There is a certain moral cachet that comes with the label “environmental artist”. Janet Laurence seems to be simultaneously attracted to the description and slightly embarrassed. She realises that any form of categorisation is a potential trap, but if one simply must wear a label, well “environmental artist” is among the more attractive options.
It seems a long time since Kevin Rudd declared climate change “the great moral challenge of our generation.” Only a few years later we find that both sides of politics seem to view environmental issues as an irritation rather than a challenge, with climate change policies watered down to a very thin gruel. Perhaps nothing could better symbolise the degeneration of Australian politics into a bad soap opera in which nobody wants to take the lead on any important initiative.
Political morality has always been a contradiction in terms, but it could be argued that the politicians are only mirroring the complacency of the general public. So long as we have sufficient food on the table and air to breathe, climate change will remain an abstraction to most people, far less compelling than the doings of the latest Hollywood starlet.
This state of affairs opens the door to an enterprising artist who cherishes the idea that art may help to change the world for the better. It may sound far-fetched, but the fantasy that art can make a difference is one of the driving forces behind the viral spread of contemporary art spaces. We have to believe there is something vitally important about contemporary art – it can’t be viewed as mere entertainment. Like a round of poker, the game of art rewards those who can keep a straight face, even if they know their politically motivated work is not going to cause a revolution.
Janet Laurence can almost achieve this feat, but she is prone to lapses into reality. In the catalogue for her show, After Eden, at the Sherman Contemporary Art Foundation (SCAF), she admits: “It’s really hard to believe the environment can be healed within the present system.”
In launching this show, the novelist, Richard Flanagan was more brutal in his assessment. “We have grown autistic to the natural world,” he said. The soft way of saying this would be: “We have lost touch with the natural world.” Autism serves as a dangerous metaphor, implying a neurological inability to relate to nature. The problem is not that far advanced, because the natural world is almost universally admired and appreciated even by those who are busy destroying great swathes of it. They simply have a greater admiration for money.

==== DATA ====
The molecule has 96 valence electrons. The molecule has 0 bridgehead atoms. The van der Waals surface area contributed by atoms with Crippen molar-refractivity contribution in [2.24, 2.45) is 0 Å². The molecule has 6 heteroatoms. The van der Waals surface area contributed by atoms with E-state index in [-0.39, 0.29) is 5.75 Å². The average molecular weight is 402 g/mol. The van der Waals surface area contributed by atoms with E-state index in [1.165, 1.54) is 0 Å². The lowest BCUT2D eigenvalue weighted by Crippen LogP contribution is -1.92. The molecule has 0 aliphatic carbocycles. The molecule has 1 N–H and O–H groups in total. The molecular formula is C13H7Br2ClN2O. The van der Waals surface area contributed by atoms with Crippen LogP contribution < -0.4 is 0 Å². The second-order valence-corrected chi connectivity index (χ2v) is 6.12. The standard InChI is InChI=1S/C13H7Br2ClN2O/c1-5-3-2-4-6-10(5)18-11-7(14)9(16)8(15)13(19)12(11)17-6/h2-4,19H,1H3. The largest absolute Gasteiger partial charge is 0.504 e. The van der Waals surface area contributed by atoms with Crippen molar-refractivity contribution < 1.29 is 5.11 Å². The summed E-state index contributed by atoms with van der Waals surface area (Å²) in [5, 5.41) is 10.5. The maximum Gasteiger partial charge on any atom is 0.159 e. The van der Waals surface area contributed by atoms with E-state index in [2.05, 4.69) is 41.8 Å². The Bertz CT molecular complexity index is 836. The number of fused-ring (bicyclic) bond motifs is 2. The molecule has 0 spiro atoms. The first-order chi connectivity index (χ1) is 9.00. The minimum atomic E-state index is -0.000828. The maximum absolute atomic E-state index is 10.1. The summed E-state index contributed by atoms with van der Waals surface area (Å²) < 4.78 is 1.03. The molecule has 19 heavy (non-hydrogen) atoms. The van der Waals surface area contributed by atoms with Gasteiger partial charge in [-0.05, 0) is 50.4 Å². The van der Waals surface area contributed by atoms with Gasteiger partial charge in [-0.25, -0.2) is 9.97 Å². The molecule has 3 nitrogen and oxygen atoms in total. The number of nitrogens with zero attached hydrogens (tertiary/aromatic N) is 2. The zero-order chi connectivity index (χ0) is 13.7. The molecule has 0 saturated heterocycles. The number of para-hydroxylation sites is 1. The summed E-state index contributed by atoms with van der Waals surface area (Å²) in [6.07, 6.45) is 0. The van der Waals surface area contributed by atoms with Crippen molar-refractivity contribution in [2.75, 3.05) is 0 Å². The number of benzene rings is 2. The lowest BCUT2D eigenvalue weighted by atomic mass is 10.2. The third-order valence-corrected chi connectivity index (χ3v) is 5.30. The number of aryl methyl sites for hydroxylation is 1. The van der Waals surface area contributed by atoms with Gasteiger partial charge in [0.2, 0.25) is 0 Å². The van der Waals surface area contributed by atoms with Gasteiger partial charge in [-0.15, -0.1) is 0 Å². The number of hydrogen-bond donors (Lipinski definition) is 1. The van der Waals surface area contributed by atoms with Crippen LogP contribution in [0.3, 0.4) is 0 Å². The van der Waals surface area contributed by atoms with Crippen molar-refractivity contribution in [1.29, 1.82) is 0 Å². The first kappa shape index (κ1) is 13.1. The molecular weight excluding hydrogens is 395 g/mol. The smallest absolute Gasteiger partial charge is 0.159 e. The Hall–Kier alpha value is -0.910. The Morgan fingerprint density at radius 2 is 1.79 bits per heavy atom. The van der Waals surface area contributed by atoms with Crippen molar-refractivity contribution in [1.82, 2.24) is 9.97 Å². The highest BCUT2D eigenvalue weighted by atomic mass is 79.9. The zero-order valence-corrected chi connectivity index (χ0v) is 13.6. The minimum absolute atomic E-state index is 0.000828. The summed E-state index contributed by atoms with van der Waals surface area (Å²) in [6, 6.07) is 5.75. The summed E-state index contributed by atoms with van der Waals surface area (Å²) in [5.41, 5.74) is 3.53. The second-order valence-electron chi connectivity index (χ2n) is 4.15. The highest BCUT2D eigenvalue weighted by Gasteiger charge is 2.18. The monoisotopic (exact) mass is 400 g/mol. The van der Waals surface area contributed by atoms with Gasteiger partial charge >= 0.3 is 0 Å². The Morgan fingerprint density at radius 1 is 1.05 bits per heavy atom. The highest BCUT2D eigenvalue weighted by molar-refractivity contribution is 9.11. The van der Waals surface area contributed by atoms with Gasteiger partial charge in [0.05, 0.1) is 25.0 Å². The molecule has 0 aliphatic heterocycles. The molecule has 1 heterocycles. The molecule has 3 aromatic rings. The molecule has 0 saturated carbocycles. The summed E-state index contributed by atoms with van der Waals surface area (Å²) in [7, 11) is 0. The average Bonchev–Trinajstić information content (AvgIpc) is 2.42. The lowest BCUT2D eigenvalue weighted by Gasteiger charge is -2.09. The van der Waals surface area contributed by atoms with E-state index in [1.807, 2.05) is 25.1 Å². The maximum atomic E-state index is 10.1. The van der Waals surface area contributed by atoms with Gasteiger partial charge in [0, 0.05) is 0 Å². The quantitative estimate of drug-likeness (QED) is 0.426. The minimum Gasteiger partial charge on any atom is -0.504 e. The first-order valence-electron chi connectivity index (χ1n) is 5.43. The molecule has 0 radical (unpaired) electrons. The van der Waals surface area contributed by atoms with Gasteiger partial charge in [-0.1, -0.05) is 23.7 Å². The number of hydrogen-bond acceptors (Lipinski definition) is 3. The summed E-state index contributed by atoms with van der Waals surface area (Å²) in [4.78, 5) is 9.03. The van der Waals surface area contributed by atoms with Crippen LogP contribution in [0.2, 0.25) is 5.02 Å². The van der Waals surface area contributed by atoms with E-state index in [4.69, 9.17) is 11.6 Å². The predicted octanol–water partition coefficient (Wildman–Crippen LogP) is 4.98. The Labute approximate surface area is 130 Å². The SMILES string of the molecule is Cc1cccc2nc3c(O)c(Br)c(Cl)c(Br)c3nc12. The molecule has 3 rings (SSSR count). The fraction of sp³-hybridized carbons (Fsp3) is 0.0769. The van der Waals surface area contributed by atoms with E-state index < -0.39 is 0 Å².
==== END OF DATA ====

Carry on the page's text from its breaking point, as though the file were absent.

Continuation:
If there is any reason for optimism in the environmental debate, it lies in our instinctive identification with nature. We feel a kind of mild elation in the midst of a forest, or looking out upon the ocean. We are fascinated by animals, birds and fish. Indeed, the attractions of an art gallery run a very poor second to those of a zoo, an aviary or an aquarium.
The intrinsic magnetism of the natural world lies at the heart of After Eden, the most complex and ambitious installation of Laurence’s career. The SCAF’s main gallery has been transformed into a theatre filled with vitrines, projections, and large, ad hoc cylinders made from gauze that define separate, self-contained components of the display. In each part of the installation we encounter animals in stuffed, skeletal or virtual forms representing species that are either extinct or endangered. Familiar local creatures such as the koala or the dingo are included, although most viewers will be drawn to exotic creatures such as the panda or the elephant, featured in video presentations.
Since the Shermans transformed a commercial gallery into a not-for-profit foundation in 2008, they have never held a show that so neatly synchs in with their own preoccupations. If part of the Sherman family is devoted to contemporary art and film, Brian and his daughter Ondine, are the prime movers of Voiceless, an organisation that acts as an advocate for animal rights. Although it is not a Voiceless initiative, After Eden is an elaborate appeal on behalf of animals all over the world facing loss of habitat and their own prospective disappearance.